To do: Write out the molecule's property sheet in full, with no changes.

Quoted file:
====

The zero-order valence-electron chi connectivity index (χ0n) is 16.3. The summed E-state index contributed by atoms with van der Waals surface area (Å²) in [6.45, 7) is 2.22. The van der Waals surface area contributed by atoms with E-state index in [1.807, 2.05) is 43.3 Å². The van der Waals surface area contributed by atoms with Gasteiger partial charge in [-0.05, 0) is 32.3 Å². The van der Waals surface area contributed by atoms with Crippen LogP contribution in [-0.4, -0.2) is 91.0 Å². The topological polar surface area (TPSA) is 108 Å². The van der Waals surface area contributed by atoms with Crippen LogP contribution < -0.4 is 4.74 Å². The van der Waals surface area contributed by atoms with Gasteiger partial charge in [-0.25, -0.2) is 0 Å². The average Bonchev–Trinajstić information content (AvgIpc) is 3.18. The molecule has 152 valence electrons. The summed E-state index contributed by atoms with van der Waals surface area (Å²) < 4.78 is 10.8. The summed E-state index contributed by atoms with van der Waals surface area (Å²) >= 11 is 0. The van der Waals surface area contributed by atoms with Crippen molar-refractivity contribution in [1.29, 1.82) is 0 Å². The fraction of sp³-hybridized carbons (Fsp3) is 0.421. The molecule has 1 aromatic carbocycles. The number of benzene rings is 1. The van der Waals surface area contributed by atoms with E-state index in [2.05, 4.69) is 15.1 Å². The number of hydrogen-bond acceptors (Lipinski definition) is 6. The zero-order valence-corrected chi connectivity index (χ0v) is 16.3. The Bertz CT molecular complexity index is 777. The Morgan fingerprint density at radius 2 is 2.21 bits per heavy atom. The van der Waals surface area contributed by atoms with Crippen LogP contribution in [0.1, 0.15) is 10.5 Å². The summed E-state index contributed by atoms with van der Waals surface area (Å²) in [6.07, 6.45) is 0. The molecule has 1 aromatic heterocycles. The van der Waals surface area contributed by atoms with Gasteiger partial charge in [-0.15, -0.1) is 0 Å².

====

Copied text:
The zero-order valence-electron chi connectivity index (χ0n) is 16.3. The summed E-state index contributed by atoms with van der Waals surface area (Å²) in [6.45, 7) is 2.22. The van der Waals surface area contributed by atoms with E-state index in [1.807, 2.05) is 43.3 Å². The van der Waals surface area contributed by atoms with Gasteiger partial charge in [-0.05, 0) is 32.3 Å². The van der Waals surface area contributed by atoms with Crippen LogP contribution in [-0.4, -0.2) is 91.0 Å². The topological polar surface area (TPSA) is 108 Å². The van der Waals surface area contributed by atoms with Crippen LogP contribution < -0.4 is 4.74 Å². The van der Waals surface area contributed by atoms with Gasteiger partial charge in [-0.25, -0.2) is 0 Å². The average Bonchev–Trinajstić information content (AvgIpc) is 3.18. The molecule has 152 valence electrons. The summed E-state index contributed by atoms with van der Waals surface area (Å²) < 4.78 is 10.8. The summed E-state index contributed by atoms with van der Waals surface area (Å²) >= 11 is 0. The van der Waals surface area contributed by atoms with Crippen molar-refractivity contribution in [1.29, 1.82) is 0 Å². The fraction of sp³-hybridized carbons (Fsp3) is 0.421. The molecule has 1 aromatic carbocycles. The number of benzene rings is 1. The van der Waals surface area contributed by atoms with E-state index in [2.05, 4.69) is 15.1 Å². The number of hydrogen-bond acceptors (Lipinski definition) is 6. The zero-order valence-corrected chi connectivity index (χ0v) is 16.3. The Bertz CT molecular complexity index is 777. The Morgan fingerprint density at radius 2 is 2.21 bits per heavy atom. The van der Waals surface area contributed by atoms with Crippen LogP contribution in [0.1, 0.15) is 10.5 Å². The summed E-state index contributed by atoms with van der Waals surface area (Å²) in [6.07, 6.45) is 0. The molecule has 1 aromatic heterocycles. The van der Waals surface area contributed by atoms with Gasteiger partial charge in [-0.15, -0.1) is 0 Å².